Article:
|Ancient Egyptian Cat with Ankh, Pyramids & Hieroglyphs|
by Debbie Hart on Etsy
It's common knowledge that the cat has been domesticated for centuries with some of the earliest evidence, dating back 12,000 years, being unearthed in the Middle East. That's around the time that early man began to settle down and to store surplus grain crops.
Cats that previously had been wild began hanging around grain storage areas in order to take advantage of the mice and other predators that were attracted to the grain. Over time, the more docile felines became members of human households, living indoors, and eventually developed into various breeds of domestic house cats similar to those we know today.
Cats In Ancient Egypt
We know from figures and mummies found in Egyptian archaeological digs that cats were revered by the Ancient Egyptians. Indeed, the goddess Bastet worshiped by that civilization was represented as half woman, half cat. An inscription found in Egypt's Valley of the King reads, "You are the Great Cat, the avenger of the gods, and the judge of words, and the president of the sovereign chiefs and the governor of the holy Circle; you are indeed the Great Cat." Clearly, domestic cats today still hold onto that proclamation as obvious truth and demand to be treated accordingly. (If you don't know what I mean by that, you've never been owned by a cat.)
|Maneki Neko Lucky Cat Japanese Bobtail Garden Sculpture|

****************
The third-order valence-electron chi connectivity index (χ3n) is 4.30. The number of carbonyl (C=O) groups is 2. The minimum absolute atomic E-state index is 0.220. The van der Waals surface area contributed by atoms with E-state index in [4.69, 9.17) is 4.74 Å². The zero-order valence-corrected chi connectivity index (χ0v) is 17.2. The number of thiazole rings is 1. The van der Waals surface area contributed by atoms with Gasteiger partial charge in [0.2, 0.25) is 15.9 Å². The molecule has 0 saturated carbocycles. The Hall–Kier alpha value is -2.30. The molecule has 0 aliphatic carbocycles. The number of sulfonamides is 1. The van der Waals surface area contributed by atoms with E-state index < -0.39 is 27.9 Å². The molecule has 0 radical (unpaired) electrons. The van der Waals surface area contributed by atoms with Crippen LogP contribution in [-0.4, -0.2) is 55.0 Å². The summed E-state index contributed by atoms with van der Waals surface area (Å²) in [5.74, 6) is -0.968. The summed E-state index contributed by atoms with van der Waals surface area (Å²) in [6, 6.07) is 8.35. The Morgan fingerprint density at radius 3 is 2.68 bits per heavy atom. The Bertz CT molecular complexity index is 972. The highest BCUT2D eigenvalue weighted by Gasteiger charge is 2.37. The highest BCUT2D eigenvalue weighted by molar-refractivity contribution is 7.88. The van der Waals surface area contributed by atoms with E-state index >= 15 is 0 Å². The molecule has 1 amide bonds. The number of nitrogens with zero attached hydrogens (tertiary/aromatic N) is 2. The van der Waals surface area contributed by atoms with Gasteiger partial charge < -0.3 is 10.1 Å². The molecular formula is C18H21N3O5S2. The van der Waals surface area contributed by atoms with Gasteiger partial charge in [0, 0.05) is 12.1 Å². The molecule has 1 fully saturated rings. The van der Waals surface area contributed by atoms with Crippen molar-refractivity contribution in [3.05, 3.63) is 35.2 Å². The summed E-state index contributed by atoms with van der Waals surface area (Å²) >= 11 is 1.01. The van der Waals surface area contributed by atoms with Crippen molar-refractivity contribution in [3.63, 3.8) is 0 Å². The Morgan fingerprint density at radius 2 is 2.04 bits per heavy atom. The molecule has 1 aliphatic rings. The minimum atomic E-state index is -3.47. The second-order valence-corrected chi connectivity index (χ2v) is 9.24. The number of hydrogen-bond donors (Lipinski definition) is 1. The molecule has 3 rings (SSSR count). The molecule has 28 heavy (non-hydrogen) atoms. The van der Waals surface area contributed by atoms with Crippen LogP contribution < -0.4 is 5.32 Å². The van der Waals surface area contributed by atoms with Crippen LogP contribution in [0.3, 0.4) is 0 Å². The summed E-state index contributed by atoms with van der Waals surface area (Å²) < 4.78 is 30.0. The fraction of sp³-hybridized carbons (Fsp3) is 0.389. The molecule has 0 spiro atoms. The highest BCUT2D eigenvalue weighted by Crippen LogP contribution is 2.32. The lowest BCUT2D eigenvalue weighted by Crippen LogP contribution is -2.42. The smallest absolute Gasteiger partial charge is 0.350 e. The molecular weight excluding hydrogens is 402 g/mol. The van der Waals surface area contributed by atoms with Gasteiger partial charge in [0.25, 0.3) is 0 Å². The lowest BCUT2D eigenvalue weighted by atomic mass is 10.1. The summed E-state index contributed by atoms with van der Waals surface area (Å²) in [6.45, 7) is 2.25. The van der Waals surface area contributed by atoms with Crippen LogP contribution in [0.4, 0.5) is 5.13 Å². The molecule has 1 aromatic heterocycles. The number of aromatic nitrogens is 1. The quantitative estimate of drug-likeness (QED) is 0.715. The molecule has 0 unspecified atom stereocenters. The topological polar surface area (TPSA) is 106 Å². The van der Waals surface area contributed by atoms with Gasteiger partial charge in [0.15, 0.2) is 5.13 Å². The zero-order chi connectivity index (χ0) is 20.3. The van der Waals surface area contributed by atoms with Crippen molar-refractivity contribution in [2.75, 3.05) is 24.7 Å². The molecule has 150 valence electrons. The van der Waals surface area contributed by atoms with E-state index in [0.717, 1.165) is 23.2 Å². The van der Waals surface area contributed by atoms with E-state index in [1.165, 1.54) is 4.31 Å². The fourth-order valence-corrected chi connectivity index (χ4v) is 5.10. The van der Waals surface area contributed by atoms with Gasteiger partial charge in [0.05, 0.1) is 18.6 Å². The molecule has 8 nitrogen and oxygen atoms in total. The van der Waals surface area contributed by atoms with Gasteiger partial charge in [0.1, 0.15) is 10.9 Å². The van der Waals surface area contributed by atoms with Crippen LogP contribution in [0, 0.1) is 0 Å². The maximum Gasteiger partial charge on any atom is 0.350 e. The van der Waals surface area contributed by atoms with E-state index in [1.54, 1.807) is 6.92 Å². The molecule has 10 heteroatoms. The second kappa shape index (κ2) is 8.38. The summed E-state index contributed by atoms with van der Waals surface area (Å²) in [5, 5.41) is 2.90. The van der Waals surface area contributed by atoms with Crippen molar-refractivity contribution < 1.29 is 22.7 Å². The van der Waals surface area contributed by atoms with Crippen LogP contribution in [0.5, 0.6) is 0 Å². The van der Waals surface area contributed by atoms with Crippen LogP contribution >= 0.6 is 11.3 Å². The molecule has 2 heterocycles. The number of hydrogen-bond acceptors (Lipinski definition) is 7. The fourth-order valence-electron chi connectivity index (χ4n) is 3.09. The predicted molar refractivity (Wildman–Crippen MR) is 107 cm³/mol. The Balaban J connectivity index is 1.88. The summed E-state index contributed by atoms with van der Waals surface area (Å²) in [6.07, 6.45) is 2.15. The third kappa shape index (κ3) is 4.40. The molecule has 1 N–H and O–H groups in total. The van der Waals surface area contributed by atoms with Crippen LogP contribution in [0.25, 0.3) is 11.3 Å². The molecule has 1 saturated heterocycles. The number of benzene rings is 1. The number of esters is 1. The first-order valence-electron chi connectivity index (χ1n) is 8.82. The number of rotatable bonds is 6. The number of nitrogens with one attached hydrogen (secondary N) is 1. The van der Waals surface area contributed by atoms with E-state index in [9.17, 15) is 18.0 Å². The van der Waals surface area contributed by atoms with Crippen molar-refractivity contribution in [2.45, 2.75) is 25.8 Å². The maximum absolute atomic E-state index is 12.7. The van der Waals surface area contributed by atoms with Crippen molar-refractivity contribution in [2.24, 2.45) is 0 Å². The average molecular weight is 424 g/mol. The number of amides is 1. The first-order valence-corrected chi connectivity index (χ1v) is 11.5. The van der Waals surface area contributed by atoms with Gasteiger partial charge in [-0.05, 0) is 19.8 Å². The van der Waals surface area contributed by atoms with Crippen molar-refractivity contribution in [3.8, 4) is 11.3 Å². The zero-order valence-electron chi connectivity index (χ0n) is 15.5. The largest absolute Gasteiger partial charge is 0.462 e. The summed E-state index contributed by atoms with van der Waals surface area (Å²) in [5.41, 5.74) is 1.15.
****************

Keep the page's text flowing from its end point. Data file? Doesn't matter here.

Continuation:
by Tyber Katz on Etsy
Cats Bring Good Luck. Or Bad Luck.
In the Far East, for centuries and even today, figures of cats such as this Japanese Maneki Neko, or Beckoning Cat, are thought of as bearers of abundance and good fortune.
On the other hand, during the Middle Ages in Europe, cats, particularly black cats, were mostly associated with witches and the devil and the evil those characters represented.
Even today many people go out of their way to avoid a black cat and what they perceive as the omen of bad luck and misfortune that these animals represent. That superstition may explain why black cats are least likely to be chosen for adoption by people seeking a feline friend. Sad, but true.
Celebrating International Cat Day
Fortunately these days, cats of all sizes, shapes, and colors happily reside in millions of homes in western civilization. In fact, cats outnumber dogs as pets when we count the total number of each in the United States. For those of us who consider ourselves cat people, our lives would not be complete without one. Or three or four.
On this special holiday as we give our beloved felines extra helpings of respect and recognition, most of those pets will nonchalantly stretch, or perhaps stare at us through squinted eyes with their message that, "Ho hum, I am the Great Cat, and cat's the way it is, human." We'll rub our open hands down their spines, smile, and murmur, "Good kitty." Yes, life is good with cats and that is something to celebrate.
So tell us, how will you and your cat celebrate International Cat Day? Sylvia really wants to know.
|Cat's The Way It Is |
Poster Print by Nature's Pals on Etsy
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